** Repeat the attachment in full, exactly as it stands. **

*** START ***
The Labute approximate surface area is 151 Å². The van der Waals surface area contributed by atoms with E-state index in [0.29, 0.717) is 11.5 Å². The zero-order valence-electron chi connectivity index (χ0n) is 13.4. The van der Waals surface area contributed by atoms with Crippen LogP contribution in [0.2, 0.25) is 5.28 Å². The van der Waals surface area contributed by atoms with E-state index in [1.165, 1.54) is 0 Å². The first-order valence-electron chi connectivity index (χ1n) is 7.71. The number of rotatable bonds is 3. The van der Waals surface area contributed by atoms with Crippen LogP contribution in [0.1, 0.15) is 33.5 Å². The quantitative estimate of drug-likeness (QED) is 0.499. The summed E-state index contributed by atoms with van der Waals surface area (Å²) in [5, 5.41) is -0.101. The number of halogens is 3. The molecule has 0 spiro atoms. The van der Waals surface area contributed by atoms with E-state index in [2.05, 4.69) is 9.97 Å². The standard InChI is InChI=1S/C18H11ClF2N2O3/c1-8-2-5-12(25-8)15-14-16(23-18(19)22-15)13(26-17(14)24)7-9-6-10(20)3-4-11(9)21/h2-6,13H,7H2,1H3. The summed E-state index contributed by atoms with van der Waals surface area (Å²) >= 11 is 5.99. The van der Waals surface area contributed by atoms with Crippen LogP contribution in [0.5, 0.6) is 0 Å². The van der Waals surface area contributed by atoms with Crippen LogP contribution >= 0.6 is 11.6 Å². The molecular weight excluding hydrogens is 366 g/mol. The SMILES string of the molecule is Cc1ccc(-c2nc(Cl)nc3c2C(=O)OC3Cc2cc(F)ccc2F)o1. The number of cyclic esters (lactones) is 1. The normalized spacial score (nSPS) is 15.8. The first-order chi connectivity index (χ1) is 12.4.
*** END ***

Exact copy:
The Labute approximate surface area is 151 Å². The van der Waals surface area contributed by atoms with E-state index in [0.29, 0.717) is 11.5 Å². The zero-order valence-electron chi connectivity index (χ0n) is 13.4. The van der Waals surface area contributed by atoms with Crippen LogP contribution in [0.2, 0.25) is 5.28 Å². The van der Waals surface area contributed by atoms with E-state index in [1.165, 1.54) is 0 Å². The first-order valence-electron chi connectivity index (χ1n) is 7.71. The number of rotatable bonds is 3. The van der Waals surface area contributed by atoms with Crippen LogP contribution in [0.1, 0.15) is 33.5 Å². The quantitative estimate of drug-likeness (QED) is 0.499. The summed E-state index contributed by atoms with van der Waals surface area (Å²) in [5, 5.41) is -0.101. The number of halogens is 3. The molecule has 0 spiro atoms. The van der Waals surface area contributed by atoms with E-state index in [2.05, 4.69) is 9.97 Å². The standard InChI is InChI=1S/C18H11ClF2N2O3/c1-8-2-5-12(25-8)15-14-16(23-18(19)22-15)13(26-17(14)24)7-9-6-10(20)3-4-11(9)21/h2-6,13H,7H2,1H3. The summed E-state index contributed by atoms with van der Waals surface area (Å²) >= 11 is 5.99. The van der Waals surface area contributed by atoms with Crippen LogP contribution in [0.5, 0.6) is 0 Å². The van der Waals surface area contributed by atoms with Crippen LogP contribution >= 0.6 is 11.6 Å². The molecular weight excluding hydrogens is 366 g/mol. The SMILES string of the molecule is Cc1ccc(-c2nc(Cl)nc3c2C(=O)OC3Cc2cc(F)ccc2F)o1. The number of cyclic esters (lactones) is 1. The normalized spacial score (nSPS) is 15.8. The first-order chi connectivity index (χ1) is 12.4.